June 8 Washington Update
Greetings from Washington. This week has been relatively slow with respect to health policy in DC, although there is some good news relating to the F2F funding bill and a federal development of special interest to the autism community.
F2F funding bills (S. 2123 and H.R. 4083)
Two more Senators have joined as cosponsors to the Menendez bill - Senator Daniel Akaka (D-HI) and Senator Al Franken (D-MN). Good job, advocates in those states! That brings the tally to nine Senate cosponsors in addition to Senator Menendez. There were no new cosponsors on the House bill this week, so the current tally remains 10 House cosponsors, in addition to sponsor Representative Pallone (D-NJ).
If we hope to get the F2Fs re-funded, Members of Congress will need to hear from F2Fs about how effectively they are spending their federal grant funds, and from families about how important F2F services have been in their lives.
If you would like to discuss how best to make this happen, please feel free to contact the policy team. (Contact information below.)
As we've said before, if your Members of Congress have not yet cosponsored the legislation, please contact them to ask that they do so. See the guidance at the end of this update or click here now to send a pre-drafted letter to your Representative. Also, please forward this information to your family, friends, and health care providers, and ask them to contact their Members of Congress as well. And, if you haven't done so already, please thank your Senator(s) and Representative who have cosponsored the legislation. You can find their contact information by clicking on their names on the list of cosponsors at the end of this update.
Federal employees' health insurance will start to cover ABA therapy
In April, the federal Office of Personnel Management (OPM), which administers the Federal Employee Health Benefits (FEHB) program, issued guidance to the insurance companies selling policies to federal employees. It was not until May 30, however, that the guidance became public. It reads:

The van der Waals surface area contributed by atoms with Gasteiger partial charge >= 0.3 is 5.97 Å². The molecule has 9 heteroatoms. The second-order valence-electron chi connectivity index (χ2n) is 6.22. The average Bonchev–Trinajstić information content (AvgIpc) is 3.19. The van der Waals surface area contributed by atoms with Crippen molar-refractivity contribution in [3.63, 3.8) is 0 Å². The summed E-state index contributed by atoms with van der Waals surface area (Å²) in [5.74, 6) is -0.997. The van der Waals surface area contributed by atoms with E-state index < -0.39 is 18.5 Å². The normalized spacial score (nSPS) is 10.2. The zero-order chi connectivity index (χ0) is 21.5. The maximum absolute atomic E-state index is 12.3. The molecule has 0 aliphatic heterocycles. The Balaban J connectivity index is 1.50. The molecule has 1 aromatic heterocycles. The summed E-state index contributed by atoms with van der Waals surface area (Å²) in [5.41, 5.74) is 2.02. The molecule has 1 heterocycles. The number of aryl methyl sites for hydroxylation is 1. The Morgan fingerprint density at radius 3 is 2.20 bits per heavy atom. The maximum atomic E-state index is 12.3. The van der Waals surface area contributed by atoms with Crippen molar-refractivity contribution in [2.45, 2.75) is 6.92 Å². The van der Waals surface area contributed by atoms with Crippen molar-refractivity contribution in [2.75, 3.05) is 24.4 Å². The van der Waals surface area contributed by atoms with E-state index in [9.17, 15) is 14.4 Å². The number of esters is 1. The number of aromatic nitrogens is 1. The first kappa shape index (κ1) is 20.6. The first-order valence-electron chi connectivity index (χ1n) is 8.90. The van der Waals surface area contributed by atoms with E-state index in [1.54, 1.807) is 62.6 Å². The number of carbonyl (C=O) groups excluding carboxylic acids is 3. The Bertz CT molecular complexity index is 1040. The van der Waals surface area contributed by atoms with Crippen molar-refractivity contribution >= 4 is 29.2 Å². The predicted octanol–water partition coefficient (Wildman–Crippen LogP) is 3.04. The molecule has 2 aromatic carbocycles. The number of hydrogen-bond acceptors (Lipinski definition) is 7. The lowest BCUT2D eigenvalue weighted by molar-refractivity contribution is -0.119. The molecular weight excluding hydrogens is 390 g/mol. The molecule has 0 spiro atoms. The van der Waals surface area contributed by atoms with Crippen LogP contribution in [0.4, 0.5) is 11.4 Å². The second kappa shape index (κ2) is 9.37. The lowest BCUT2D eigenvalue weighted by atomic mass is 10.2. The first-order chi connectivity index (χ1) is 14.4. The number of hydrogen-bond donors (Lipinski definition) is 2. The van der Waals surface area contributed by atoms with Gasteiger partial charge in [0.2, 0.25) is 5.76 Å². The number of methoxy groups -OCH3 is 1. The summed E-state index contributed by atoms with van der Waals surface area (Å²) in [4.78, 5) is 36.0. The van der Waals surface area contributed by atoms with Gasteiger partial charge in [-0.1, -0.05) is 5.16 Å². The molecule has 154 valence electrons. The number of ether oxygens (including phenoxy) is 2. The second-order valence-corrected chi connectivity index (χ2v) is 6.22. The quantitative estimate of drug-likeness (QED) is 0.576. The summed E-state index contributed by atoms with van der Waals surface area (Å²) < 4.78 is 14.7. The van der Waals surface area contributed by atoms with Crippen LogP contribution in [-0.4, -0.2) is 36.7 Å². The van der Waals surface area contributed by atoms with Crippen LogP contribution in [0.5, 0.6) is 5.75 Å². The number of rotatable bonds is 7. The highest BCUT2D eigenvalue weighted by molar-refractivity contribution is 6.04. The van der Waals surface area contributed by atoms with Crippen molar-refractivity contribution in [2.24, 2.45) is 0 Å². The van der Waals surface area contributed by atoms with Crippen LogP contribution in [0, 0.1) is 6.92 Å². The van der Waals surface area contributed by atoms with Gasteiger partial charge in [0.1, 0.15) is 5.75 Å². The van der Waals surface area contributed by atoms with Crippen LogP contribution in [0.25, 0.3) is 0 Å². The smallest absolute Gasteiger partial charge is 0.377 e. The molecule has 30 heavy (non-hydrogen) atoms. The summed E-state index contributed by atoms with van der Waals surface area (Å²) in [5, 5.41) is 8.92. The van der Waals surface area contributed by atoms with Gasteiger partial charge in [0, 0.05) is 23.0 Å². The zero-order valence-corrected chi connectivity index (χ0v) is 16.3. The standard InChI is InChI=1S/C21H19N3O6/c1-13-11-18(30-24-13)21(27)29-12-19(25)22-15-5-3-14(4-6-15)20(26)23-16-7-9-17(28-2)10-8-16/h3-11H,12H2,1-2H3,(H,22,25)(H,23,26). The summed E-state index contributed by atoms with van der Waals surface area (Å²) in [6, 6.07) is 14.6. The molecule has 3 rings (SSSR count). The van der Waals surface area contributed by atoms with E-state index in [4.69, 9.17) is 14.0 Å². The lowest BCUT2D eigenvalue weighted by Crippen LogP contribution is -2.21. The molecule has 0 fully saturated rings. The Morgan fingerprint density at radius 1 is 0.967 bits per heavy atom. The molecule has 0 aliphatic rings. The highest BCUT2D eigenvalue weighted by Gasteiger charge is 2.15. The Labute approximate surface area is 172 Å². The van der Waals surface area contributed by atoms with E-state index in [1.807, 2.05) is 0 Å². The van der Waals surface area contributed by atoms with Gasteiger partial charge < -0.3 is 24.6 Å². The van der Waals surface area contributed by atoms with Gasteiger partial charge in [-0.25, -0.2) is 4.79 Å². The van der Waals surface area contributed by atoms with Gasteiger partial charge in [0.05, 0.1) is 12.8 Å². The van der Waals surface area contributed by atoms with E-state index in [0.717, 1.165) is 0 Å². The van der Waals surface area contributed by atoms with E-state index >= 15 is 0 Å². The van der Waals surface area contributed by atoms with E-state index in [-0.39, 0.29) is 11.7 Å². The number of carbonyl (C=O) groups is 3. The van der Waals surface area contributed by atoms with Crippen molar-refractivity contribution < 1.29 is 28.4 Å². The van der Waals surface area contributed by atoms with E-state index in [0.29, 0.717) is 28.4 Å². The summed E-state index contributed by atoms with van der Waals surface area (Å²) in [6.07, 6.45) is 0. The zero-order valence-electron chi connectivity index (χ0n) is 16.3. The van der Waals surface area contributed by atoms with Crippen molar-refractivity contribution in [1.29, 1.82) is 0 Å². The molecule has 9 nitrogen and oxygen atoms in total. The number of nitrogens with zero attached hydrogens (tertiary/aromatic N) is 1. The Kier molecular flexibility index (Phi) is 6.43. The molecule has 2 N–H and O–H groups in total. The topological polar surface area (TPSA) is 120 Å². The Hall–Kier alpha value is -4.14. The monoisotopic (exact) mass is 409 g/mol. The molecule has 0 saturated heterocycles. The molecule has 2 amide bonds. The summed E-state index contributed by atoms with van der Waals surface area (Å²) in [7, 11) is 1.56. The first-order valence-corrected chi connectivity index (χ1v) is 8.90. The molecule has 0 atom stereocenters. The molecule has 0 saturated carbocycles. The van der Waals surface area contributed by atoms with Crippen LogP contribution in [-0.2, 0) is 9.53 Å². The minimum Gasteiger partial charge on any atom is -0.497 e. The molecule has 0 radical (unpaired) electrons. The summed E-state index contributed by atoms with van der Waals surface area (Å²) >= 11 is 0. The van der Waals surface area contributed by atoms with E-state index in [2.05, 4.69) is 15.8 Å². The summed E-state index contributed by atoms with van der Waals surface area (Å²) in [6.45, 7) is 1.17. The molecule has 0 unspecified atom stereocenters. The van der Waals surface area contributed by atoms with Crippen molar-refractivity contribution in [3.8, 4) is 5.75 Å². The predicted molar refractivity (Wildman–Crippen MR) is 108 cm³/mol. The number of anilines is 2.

"The OPM Benefit Review Panel recently evaluated the status of Applied Behavior Analysis (ABA) for children with autism. Previously, ABA was considered to be an educational intervention and not covered under the FEHB Program. The Panel concluded that there is now sufficient evidence to categorize ABA as medical therapy. Accordingly, plans may propose benefit packages which include ABA."
This simple paragraph has tremendous implications. Although OPM is not requiring any FEHB plans to offer ABA coverage, they are now free to do so, which could directly benefit federal employees whose children need ABA therapy (costing as much as $60,000 per year). About 250 health plans are offered to the nation's 8 million federal employees.
Second, the determination that ABA therapy is a "medical," rather than educational, intervention may encourage other insurance companies to offer the benefit, since the federal health insuirance program often serves as a model for insurers generally. In the past, insurers have resisted covering ABA therapy with the argument that it is educational, not medical.
According to a blog entry on the Autism Speaks website, some families are worried that school districts offering ABA therapy may now cease to do so. Legally, however, the OPM decision does not have any impact on the right to a "Free and Appropriate Public Education" guaranteed under federal law.
Advocates have worked for many years trying to persuade the OPM to change its policy, so this is a significant accomplishment. For more information, see an article in "Disability Scoop" at http://www.disabilityscoop.com/2012/06/04/feds-aba-medical-benefit/15771/ or check the Autism Speaks blog at http://www.autismspeaks.org/blog/2012/06/06/aba-decision-closer-look.
On June 12th, the Senate Appropriations Subcommittee with jurisdiction over funding for health and education programs is expected to vote on FY 2013 funding levels for key health and disability programs, including the Maternal and Child Health Block Grant, early intervention, and other programs that are important to children with disabilities.
You can send a message to your Senators asking them to protect such programs through the Easter Seals website at https://easterseals.capwiz.com/easterseals//issues/alert/?alertID=61400811.
Illinois "Katie Beckett" (MFTD) waiver